The Government has been ordered to disclose information that will address the long-running Regina v Regina constitutional conundrum: when can the Queen, as reigning monarch, be asked or required to give evidence in her own courts?
Depending on the answer then Prince Charles, when he succeeds to the throne, may face summonses to compel his appearance as a witness in a variety of issues with which he has been involved over the years.
The Information Commissioner’s recent decision will be seen as a blow to the royal family. It has increasingly controlled and limited how much information is available about it. In 2010, the Queen and close family members including Prince Charles and Prince William, benefited from a change in the Freedom of Information Act 2000 (FOIA). This came, with scant Parliamentary scrutiny and no public debate, 10 years’ after the Queen herself signed the original ground-breaking FOIA into law.
The change, to s.37 of FOIA, was inserted into the Constitutional Reform and Governance Act 2010 in the dying days of Gordon Brown’s premiership. It removed the Sovereign and her immediate successors from FOIA requests absolutely without the balancing factor of the public interest test that had previously existed.
During the notorious trial of Paul Burrell in 2002, for theft of Princess Diana’s property, it became clear that Burrell had talked directly to the Queen about his “safekeeping” of items and documents belonging to Princess Diana. Burrell’s defence team considered whether the Queen could be called to confirm this but, before they could do so, William Boyce QC for the prosecution suddenly offered no evidence in a trial that ran for over two weeks and cost the public over £1m.
At the time the Director of Public Prosecutions, Sir David Calvert-Smith, said
“I am reasonably clear Her Majesty would be competent to give evidence should she wish to. The question is, if she did not wish to, could she be compelled to do so? That is an issue to which I cannot give an authoritative answer.”
The legal position of the sovereign giving, or being required to give, evidence in court has been an unresolved constitutional issue since the Queen’s great-grandfather, George V, was accused publicly in 1911 of bigamy. A successful criminal libel prosecution followed in which the King was advised that he could not give evidence himself, despite wanting to appear as a witness in the trial.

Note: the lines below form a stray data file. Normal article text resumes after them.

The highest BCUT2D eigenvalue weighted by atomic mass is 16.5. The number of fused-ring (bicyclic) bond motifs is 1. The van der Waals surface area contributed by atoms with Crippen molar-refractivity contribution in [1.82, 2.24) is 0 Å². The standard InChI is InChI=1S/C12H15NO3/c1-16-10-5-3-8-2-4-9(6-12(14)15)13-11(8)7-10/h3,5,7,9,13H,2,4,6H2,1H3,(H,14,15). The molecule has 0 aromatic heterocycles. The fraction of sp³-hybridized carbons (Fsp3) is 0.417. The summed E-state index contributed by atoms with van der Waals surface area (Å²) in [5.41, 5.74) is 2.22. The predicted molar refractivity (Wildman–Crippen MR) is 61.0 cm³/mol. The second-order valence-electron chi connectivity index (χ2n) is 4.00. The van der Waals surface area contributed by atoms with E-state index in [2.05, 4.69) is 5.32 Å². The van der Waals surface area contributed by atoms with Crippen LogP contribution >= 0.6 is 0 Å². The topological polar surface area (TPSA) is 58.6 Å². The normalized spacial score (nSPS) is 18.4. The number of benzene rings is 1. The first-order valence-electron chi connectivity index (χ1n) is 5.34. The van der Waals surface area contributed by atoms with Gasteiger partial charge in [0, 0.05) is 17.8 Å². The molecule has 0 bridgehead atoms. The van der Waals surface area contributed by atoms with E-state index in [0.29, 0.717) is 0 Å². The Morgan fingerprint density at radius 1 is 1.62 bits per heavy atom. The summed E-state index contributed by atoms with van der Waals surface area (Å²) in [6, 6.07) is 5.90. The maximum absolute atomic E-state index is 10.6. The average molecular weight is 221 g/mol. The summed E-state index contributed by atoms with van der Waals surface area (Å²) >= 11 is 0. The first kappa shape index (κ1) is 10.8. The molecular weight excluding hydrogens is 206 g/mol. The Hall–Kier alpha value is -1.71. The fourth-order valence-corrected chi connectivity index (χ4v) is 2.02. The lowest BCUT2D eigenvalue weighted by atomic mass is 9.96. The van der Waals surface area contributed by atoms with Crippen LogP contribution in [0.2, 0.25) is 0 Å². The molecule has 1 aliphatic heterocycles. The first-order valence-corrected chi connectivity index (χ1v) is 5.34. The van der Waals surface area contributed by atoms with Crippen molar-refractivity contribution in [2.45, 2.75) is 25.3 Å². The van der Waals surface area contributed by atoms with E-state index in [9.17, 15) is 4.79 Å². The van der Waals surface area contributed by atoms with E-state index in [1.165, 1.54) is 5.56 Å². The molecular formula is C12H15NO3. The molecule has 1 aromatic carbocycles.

Frederick Mylius, a 32-year-old Belgian born British journalist who conducted his own defence, was prosecuted by the Crown’s two Law Officers: Attorney General, Sir Rufus Isaacs KC, and Solicitor General Sir John Simon KC. Mylius was convicted after a one-day trial before the Lord Chief Justice, Lord Alverstone, and a special jury at the High Court. He was sentenced to 12 months’ imprisonment.
That “Mylius” advice was repeated in 1937 by the Attorney General, Sir Donald Somervell, in respect of Edward VIII during Wallis Simpson’s divorce from her husband. This discouraged questions from the King’s Proctor, Sir Thomas Barnes, when he was investigating for the High Court whether there had been adultery or collusion between Wallis and the King which – if proved – would have prevented the final divorce decree being granted in 1937.
The last time an English sovereign appeared in court was Charles I in 1649, with terminal consequences.
The FOIA decision by the Information Commissioner requires the CPS to reveal the legal advice it received about what it can and cannot compel the Sovereign to do in terms of calling her as a witness in court proceedings. It was triggered by a FOIA request which I made. I am a former FOIA and Data Protection Appeals Judge and royal privacy specialist.
I asked the CPS to disclose the legal grounds contained in any “Treasury Counsel’s Opinion on the discontinuance of the trial of Paul Burrell at the Central Criminal Court in 2002”. The CPS refused, claiming that the public interest in maintaining legal professional privilege (LPP) outweighed the public interest in disclosing the information.
Rejecting this, the Information Commissioner stated that the CPS confirmed that it had the information and that the legal note prepared 17 years ago is still current. There was a
“strong public interest in understanding the advice, which the CPS received in compelling the Sovereign to appear as a witness in criminal proceedings, which is still considered current”.
Other reasons were that the CPS was expected to be transparent about its approach to criminal proceedings and that the note did not related to the Queen as an individual.
“In the circumstances of this particular case, there is a stronger public interest in the public knowing about the competency and compellability regarding whether the Sovereign can be called as a witness in court proceedings.”
The CPS has until 23 August 2019 to hand over the information or appeal the decision to the Information Rights Tribunal.
Robin Callender Smith is Professor of Media Law at the Centre for Commercial Law Studies, Queen Mary, University of London. His book ‘Celebrity and Royal Privacy, The Media and the Law’ was published by Sweet & Maxwell in December 2015.